On Monday I went to see a production of Nineteen Eighty-Four, and managed to walk into a door on the way in (or, rather, the glass surrounds to a door that I couldn’t see). Ouch. I only realised the day before I went that it would be rather a tough watch – and, indeed, it was. At times I had my fingers in my ears and my eyes closed – there were some very realistic depictions of torture. But, ultimately, I was impressed with the production – it should be unsettling, after all – and the staging was very effective. TV screens were all over the stage, along with lots of floor-level strip lighting; the TV screens showed what was on stage, alongside pre-recorded footage of the same actors, and it was disorientating in the right way.

Sometimes I thought that more had been put into the staging that the rest of the production – two things especially: Julia seemed oddly unpleasant, and Winston and Julia fell in love at the first instant of their first encounter. (Does that happen in the book? I’ve read it twice, but clearly misremembered some of it – there was a central aspect to the plot that I thought they’d changed, but the Wikipedia summary corrects me.) There was an exceptionally good performance from the woman who interrogates Winston, though, and I was pretty impressed.

In the current political climate, an added dimension was there. Comparisons between Trump’s presidency and Nineteen Eighty-Four have brought about a huge rise in sales of the book (which is a brilliant novel, incidentally). Seeing the production in front of me, it was slightly reassuring to see the things that Trump doesn’t do (yet), but watching realistic waterboarding in the week that Trump announced he wanted to reintroduce it… well, it hit home how immoral torture is, and that it hasn’t disappeared. Similarly, the doublethink (whereby you will believe contradictory things, or that 2 + 2 = 5, if Big Brother instructs you to) felt so relevant to today and Trump’s constant, pathological lying. A very apt choice of play for 2017. See more about Creation Theatre’s production.


I was in London for a couple of days this week, at a very good Introduction to International Development course, and I thought I should use the opportunity to go to a play. Having not planned ahead, I was scrolling through what was on that night, seeing what still had tickets available, and landed on Travesties by Tom Stoppard.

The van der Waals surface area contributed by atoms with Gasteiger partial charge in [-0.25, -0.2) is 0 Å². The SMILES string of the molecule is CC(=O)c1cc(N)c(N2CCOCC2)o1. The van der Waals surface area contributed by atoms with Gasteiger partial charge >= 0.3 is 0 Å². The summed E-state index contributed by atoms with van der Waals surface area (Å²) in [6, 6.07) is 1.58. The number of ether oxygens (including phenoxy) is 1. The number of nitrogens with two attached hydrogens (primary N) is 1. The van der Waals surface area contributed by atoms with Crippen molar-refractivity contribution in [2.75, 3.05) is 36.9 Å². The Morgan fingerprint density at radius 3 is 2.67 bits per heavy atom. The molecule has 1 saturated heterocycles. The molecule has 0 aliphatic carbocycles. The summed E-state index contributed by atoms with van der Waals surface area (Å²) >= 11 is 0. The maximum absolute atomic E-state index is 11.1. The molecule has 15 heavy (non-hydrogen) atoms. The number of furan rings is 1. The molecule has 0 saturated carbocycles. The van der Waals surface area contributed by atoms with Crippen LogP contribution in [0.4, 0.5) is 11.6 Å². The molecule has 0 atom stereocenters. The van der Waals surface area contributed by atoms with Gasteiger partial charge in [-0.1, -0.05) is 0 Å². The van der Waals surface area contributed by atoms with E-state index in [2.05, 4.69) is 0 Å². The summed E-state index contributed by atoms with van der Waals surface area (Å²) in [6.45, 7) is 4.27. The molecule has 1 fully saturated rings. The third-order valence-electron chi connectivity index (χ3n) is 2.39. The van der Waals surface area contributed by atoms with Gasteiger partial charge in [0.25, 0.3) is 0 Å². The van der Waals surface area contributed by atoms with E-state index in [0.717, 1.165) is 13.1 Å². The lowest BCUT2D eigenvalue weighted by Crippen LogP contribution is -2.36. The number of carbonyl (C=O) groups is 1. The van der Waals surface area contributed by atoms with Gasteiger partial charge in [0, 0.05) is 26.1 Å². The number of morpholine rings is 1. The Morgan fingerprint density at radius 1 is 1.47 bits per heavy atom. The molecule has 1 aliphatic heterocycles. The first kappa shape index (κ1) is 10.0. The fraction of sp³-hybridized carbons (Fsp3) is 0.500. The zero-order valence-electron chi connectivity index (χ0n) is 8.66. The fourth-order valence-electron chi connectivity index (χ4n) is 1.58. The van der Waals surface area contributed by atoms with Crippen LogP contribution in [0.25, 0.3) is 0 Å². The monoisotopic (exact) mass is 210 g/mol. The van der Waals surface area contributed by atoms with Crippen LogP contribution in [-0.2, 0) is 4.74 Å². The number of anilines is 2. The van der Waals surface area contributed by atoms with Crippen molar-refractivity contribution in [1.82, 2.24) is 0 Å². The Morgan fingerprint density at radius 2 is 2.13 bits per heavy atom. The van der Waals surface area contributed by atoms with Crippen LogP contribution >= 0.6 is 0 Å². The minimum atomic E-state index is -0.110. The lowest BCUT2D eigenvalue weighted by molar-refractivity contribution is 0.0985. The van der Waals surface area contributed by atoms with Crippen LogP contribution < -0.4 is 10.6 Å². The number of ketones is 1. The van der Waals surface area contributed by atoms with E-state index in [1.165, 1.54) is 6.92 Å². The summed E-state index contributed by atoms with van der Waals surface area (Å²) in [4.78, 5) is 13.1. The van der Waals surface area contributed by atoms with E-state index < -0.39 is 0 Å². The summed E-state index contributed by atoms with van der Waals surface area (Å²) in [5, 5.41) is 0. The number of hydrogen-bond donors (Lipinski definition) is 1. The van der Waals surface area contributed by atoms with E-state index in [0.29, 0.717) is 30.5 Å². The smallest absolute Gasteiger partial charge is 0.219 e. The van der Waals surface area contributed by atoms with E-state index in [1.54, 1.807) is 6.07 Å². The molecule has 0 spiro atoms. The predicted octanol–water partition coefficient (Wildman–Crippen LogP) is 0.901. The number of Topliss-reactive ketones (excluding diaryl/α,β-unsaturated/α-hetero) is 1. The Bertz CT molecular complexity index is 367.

I thought I’d read it when I was an undergraduate, but apparently not – or, if I did, I forgot every single thing about it. I certainly wrote about reality in Stoppard at some point, but maybe not this play – though it would have been a great one to choose. Travesties is the faulty reminiscences of ex-consular officer Henry Carr, talking about his dealings with Lenin, James Joyce, and Tristan Tzara, putting on a production of The Importance of Being Earnest. Only Stoppard would think of that, right? (Although it is based in the very loosest way on fact: all four men were indeed in Zurich at the same time.)

He’s certainly a whizz at crafting an entertaining play out of something that should really only be an intellectual exercise. The production (currently at the Apollo Theatre, with Tom Hollander in the lead role) was frenetic and fun, and there was plenty of laughter in the packed audience. But we often laughed in different sections – as different people clearly ‘got’ different allusions. I know The Importance of Being Earnest inside out, so loved all the many references to lines and scenes from it. Many of Wilde’s scenarios and quips are altered (subtly or otherwise) to fit the various other occupants of the play – it was great fun spotting where they all were. And so I assume that the same was true for Joyce, Lenin, and Tzara. I know a bit about Joyce, an outline of Lenin, and had never heard of Tzara – and it left me wondering: who on earth would understand everything in this play?

It does seem rather ambitious, to expect anybody in the audience to have a thorough working knowledge of all four elements of the play. I’m going to wager that that was also the case in 1974, when the play was first put on. But I suppose that is Stoppard’s talent – to make such a curio intensely entertaining, even while I knew that I must be missing much. (It’s at the Apollo until April, if you want to go and see it.)

And I’m going to the theatre again next week, to see Silver Lining. What better way to ride out 2017 than with books and plays? (And, yes, probably wine and chocolate.)

Project 24: Book 1

It’s taken five weeks, but I’ve bought my first book of 2017! In case you’ve missed this project, I’m only buying 24 books throughout the year. It wouldn’t be a challenge for everybody, but I’m sure quite a few of you appreciate what a big deal this is for a bibliophile who loves browsing and buying almost as much as reading.

And the first book which persuaded me to use up one of my allocated spaces? I found it in an Oxfam shop in Thame, having not heard about it before: Dearest Andrew: Letters From Vita Sackville-West to Andrew Reiber 1951-1962.

Dearest Andrew

It’s not particularly rare or anything – copies are available online for less than a pound – but it felt exciting to find a book about an author I love that I never knew existed. I love collections of letters, particularly a correspondence between two people (though, in this instance, only the letters from VSW survive) – and, to be frank, it was getting to the point where I really needed to buy something. I’m still ahead of myself – 1.5 books in hand!

The only review I’ve found of this collection is quite negative, I have subsequently discovered, but… well, I’ll make up my own mind one day before too long! I do know that the more I read by Vita Sackville-West, the more interesting a writer I find her.